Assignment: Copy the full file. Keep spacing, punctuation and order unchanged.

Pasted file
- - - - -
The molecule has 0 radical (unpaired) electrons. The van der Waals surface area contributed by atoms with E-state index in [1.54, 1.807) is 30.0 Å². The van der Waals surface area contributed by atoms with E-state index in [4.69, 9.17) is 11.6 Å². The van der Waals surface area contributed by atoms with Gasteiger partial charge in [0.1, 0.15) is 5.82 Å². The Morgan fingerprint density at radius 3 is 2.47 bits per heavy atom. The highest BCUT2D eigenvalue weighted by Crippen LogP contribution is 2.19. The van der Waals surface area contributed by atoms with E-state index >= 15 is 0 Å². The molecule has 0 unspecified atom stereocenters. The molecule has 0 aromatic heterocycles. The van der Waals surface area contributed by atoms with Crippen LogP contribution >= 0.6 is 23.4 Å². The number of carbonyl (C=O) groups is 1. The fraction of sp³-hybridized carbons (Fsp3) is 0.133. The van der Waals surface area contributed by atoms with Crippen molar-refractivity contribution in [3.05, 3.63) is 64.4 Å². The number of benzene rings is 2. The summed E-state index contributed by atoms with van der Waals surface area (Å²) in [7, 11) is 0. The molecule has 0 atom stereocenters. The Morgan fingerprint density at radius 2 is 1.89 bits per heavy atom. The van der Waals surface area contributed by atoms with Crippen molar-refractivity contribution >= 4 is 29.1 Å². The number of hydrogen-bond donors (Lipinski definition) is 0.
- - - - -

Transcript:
The molecule has 0 radical (unpaired) electrons. The van der Waals surface area contributed by atoms with E-state index in [1.54, 1.807) is 30.0 Å². The van der Waals surface area contributed by atoms with E-state index in [4.69, 9.17) is 11.6 Å². The van der Waals surface area contributed by atoms with Gasteiger partial charge in [0.1, 0.15) is 5.82 Å². The Morgan fingerprint density at radius 3 is 2.47 bits per heavy atom. The highest BCUT2D eigenvalue weighted by Crippen LogP contribution is 2.19. The van der Waals surface area contributed by atoms with E-state index >= 15 is 0 Å². The molecule has 0 unspecified atom stereocenters. The molecule has 0 aromatic heterocycles. The van der Waals surface area contributed by atoms with Crippen LogP contribution >= 0.6 is 23.4 Å². The number of carbonyl (C=O) groups is 1. The fraction of sp³-hybridized carbons (Fsp3) is 0.133. The van der Waals surface area contributed by atoms with Crippen molar-refractivity contribution in [3.05, 3.63) is 64.4 Å². The number of benzene rings is 2. The summed E-state index contributed by atoms with van der Waals surface area (Å²) in [7, 11) is 0. The molecule has 0 atom stereocenters. The Morgan fingerprint density at radius 2 is 1.89 bits per heavy atom. The van der Waals surface area contributed by atoms with Crippen molar-refractivity contribution >= 4 is 29.1 Å². The number of hydrogen-bond donors (Lipinski definition) is 0.